Join the Discussion

As always, please join the discussion below if you have thoughts or comments to add!

Authored by Kenny Gonzalez

Kenny Gonzalez is currently a master’s student in the Forensic Psychology program at John Jay College. His main research interest include forensic assessment, specifically violence risk. In the future, Kenny hopes to obtain a Phd in clinical forensic psychology and pursue a career in academia and practice.

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More Research Needed on Stigmas Faced by Forensic Psychiatric Patients

Forensic-Training-AcademyForensic psychiatric patients face three stigmas—mental illness, race, and criminal history—and there is a dearth of research focusing on these areas. This is the bottom line of a recently published article in International Journal of Forensic Mental Health. Below is a summary of the research and findings as well as a translation of this research into practice.

ijfmhFeatured Article | International Journal of Forensic Mental Health| 2014, Vol. 13, No. 1, 75-90

Triple Stigma of Forensic Psychiatric Patients: Mental Illness, Race, and Criminal History


Michelle L. West, John Jay College of Criminal Justice
Philip T. Yanos, John Jay College of Criminal Justice
Abby L. Mulay, Long Island University


Stigma involves negative beliefs and devaluations of people in socially identified groups, which some people internalize. Research has increasingly explored mental illness self-stigma, when people with mental illness believe society’s negative beliefs are true of them (e.g., they are hopeless due to mental illness). Self-stigma predicts poorer functional and treatment outcomes. Forensic psychiatric patients experience multiple stigmas, yet no research has explored how stigmas due to mental illness, race, and criminal history influence each other. This review discusses relevant stigma research, which suggests that self-stigma in forensic psychiatric populations likely interferes with rehabilitation and avoiding re-arrest. Forensic psychiatric stigma is particularly relevant given increasing social attention on violence, incarceration, mental illness, and race. Conclusions discuss targets for future research.


forensic psychiatric patients, mental illness, offenders, race, self-stigma, stigma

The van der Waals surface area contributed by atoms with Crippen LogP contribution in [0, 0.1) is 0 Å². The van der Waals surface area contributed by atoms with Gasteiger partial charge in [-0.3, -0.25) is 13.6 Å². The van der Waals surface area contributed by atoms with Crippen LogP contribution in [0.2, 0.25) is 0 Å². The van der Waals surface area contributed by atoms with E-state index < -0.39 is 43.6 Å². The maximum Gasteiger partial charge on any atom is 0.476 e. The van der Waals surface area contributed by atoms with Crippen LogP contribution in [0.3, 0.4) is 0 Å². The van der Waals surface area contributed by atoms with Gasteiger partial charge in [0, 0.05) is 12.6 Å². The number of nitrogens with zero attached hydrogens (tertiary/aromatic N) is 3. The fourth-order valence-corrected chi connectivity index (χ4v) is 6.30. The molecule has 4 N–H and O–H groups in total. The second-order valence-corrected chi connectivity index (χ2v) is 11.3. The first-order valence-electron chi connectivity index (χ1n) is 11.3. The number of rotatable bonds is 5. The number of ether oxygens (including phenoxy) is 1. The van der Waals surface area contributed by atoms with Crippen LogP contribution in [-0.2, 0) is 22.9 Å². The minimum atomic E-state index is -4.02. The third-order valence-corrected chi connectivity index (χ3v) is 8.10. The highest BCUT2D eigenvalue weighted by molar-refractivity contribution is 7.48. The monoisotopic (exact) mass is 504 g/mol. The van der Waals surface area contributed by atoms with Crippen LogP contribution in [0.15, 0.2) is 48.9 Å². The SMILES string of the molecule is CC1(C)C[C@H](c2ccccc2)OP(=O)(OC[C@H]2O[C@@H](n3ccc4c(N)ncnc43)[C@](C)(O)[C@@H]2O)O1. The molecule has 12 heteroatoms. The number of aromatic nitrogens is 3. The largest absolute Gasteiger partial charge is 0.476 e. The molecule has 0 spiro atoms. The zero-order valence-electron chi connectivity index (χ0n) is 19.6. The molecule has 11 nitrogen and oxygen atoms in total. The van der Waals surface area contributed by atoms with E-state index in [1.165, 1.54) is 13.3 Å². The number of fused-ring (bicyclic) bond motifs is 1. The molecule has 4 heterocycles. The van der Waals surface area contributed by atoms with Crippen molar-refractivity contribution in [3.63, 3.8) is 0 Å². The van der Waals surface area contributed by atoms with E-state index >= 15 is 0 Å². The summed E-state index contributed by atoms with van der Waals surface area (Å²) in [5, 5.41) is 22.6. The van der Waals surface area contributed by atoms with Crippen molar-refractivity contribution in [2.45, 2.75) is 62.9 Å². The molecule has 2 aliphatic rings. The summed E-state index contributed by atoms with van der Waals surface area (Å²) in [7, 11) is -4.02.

Summary of the Research

Individuals with a mental illness and a criminal history, labeled forensic psychiatric patients, endure stigmatization. Research has skimmed over stigmatizations and their influence on the wellbeing of these individuals; however, “expanding self-stigma research to a forensic psychiatric population could provide an opportunity to examine how different stigmas influence each other and the relative impact of these stigmas on self-concept and outcomes” (p .75).

The goal of this review was to “overview theory and research on stigma, self-concept, and how stigma impacts self-concept, as well as research on three stigmas that are particularly relevant in

forensic psychiatric populations” (p. 75). The three stigmas discussed are mental illness, racial stigma, and criminality stigma. Reactions to each stigma and self-stigma are discussed.

Mental Illness

People with mental illness are often seen as being inferior, violent, vulnerable, and unable to have romantic experiences or to contribute to society. Although Western cultures have attempted to minimize the stigma by attributing mental illness to biological factors, surveys have found that adults (in the United States and Australia) still view mental illnesses as dangerous and some have stated that they would prefer to minimize interactions with people who have a mental illness. However, research “indicates that the great majority of people (90% or more) with severe mental illness do not engage in any violent behavior and the remaining violence risk attributable to mental illness is small in contrast with more common characteristics such as age and gender” (p. 78).